He had 3 episodes of A-Fib within 1 year. 2 of them he needed to be hospitalized over night. He is an athlete and the fit of health. He was just diagnosed recently with hypertension after an array of tests to rule out many things like pheocryomocytoma and steroid use. He had a kidney doplar, bloods take to check for liver and all other disorders. They said he is too young for any ablation procedures. He has to walk around with a pill of flecinide in his pocket just in case it happens again. Thats what converted him to normal sinus after 24 hrs. in the hospital. Any other suggestions? Please help. He is too young for this and no family history of problems. Thank you.
Sorry to read of the problem, at such a young age. I don't understand too young for an ablation...it maybe a way of saying "given his symptoms, he is too young". Ablations has some risks and is not done unless the benefit/risk ration is strongly weighted to benefit. I don't know for sure, but I'd think at both ends of the life-expectancy we see age considerations.
1) for the very young, any complication will have to be endured for a long time
2) at an old age (me) there isn't enough time left to justify the risk
In both cased symptoms are key. From what I read about you son and from my symptoms the decision not to ablate is driven by the fact the patient has mild symptoms.
I take you all external stimulus have been ruled out: you mention steroid. Can you son identify any other stimulants that may have been tired?
I'd guess that if a pill can convert him to normal sinus rhythm (NSR) and that will old for many days or weeks, then "carrying a pill around" may not be that big a burden. I'd think a low dose aspirin would also be recommended to reduce clot risk for the few periods at AFib occur.
I assume when in NSR you son has full physical and cardiovascular strength. That has been my personal experience: when in NSR I could engage in full physical activity.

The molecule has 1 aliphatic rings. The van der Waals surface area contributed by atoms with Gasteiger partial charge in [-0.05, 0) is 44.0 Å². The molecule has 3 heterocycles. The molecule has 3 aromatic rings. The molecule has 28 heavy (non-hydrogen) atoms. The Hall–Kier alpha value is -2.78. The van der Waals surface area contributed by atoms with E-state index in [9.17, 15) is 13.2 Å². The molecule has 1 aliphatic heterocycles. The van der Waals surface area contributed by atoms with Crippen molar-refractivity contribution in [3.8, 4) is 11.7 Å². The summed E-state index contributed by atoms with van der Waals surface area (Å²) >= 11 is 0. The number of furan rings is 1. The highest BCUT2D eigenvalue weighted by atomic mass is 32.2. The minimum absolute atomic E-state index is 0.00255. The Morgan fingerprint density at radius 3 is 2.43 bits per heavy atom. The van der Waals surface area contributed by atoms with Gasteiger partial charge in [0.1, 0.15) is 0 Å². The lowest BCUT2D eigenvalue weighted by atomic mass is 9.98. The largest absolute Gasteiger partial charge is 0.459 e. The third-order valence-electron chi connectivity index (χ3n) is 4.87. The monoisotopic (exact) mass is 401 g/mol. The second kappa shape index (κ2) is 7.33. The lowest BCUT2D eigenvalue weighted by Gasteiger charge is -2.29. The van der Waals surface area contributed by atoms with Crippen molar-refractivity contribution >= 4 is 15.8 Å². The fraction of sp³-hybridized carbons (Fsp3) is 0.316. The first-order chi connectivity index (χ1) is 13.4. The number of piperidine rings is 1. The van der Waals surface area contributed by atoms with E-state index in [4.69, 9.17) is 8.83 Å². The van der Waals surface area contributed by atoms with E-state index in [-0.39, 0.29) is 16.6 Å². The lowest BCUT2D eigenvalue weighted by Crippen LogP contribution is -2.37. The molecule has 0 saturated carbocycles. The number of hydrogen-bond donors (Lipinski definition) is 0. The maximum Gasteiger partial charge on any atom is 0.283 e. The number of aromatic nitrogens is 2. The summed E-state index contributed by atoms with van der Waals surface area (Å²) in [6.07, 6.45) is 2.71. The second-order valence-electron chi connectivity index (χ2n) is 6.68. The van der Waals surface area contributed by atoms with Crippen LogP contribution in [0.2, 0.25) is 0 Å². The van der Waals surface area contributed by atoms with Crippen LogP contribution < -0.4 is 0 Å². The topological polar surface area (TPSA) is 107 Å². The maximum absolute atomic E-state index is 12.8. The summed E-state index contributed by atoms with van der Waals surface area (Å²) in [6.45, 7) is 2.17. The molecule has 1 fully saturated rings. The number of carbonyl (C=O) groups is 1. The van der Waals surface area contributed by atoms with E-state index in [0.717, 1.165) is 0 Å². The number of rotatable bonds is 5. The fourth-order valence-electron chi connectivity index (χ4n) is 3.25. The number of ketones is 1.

doctors can be confusing they refuse to operate, which is a simple proceedure yet they say the younger we are the better chance of faster recovery, personally id fight the case, like you say hes young but the doctors may not think hes in danger, all meds that help arrythmias can also cause more arrythmias too, im not trying to scare you, arrythmias can arise in anyone at any time, im sorry your son has developed this and hope you get the help you need
Many times with atrial fib comes high blood pressure its pretty normal...i know every time my heart went into atrial fib before my ablation was done my blood pressure would soar as well. As far as being too young for an ablation.....at age 20 your sons heart is done growing...so that is totally ridiculous to me.....ablations were originally intended for people who were going thru atrial fib and there is a HUGE success rate with them especially if there are no underlying factors. You seriously need to get a second opinion because for that doc to have given your son a pocket pill "just in case" just isn't right. Do yourself a favor ...hopefully he has seen a heart doctor for this and not a family doc because its not their specialty...if it were my son and it was my family doc i would ask for a referral to a heart doc and if it was a heart doc i would respectfully request a referral to an EP specialist just to be sure...we can't take chances with the heart...good luck and time to get pro active.....your family has to live with this not the doctor...good luck to you and your family and i hope this helped a little.....
He saw 4 doctors 2 of them were EPs 2 were cardio drs and was voted as one of the best from the castle connelly list of mds.. They say his quality of life is not terrible because this happened only 3 times in a year. If it was an every week occurrence that is making his life unhappy, then it would be worth the risk. There is also no guarantee that it will be successful either.
While I am at the other end of the age group, I get the same answer. I was prepared to take whatever the risk there is from an ablation as I wanted to get back to more vigorous exercise such as running. But both my Cardiologist and the consulting EP in fact refused to do an ablation saying the benefit/risk ration was too low. Again, I am a senior age-wise and I have been in permanent AFib for two years, so my probability of success isn't as good as I would guess your son's is. My probability of complications is undoubtedly much higher too.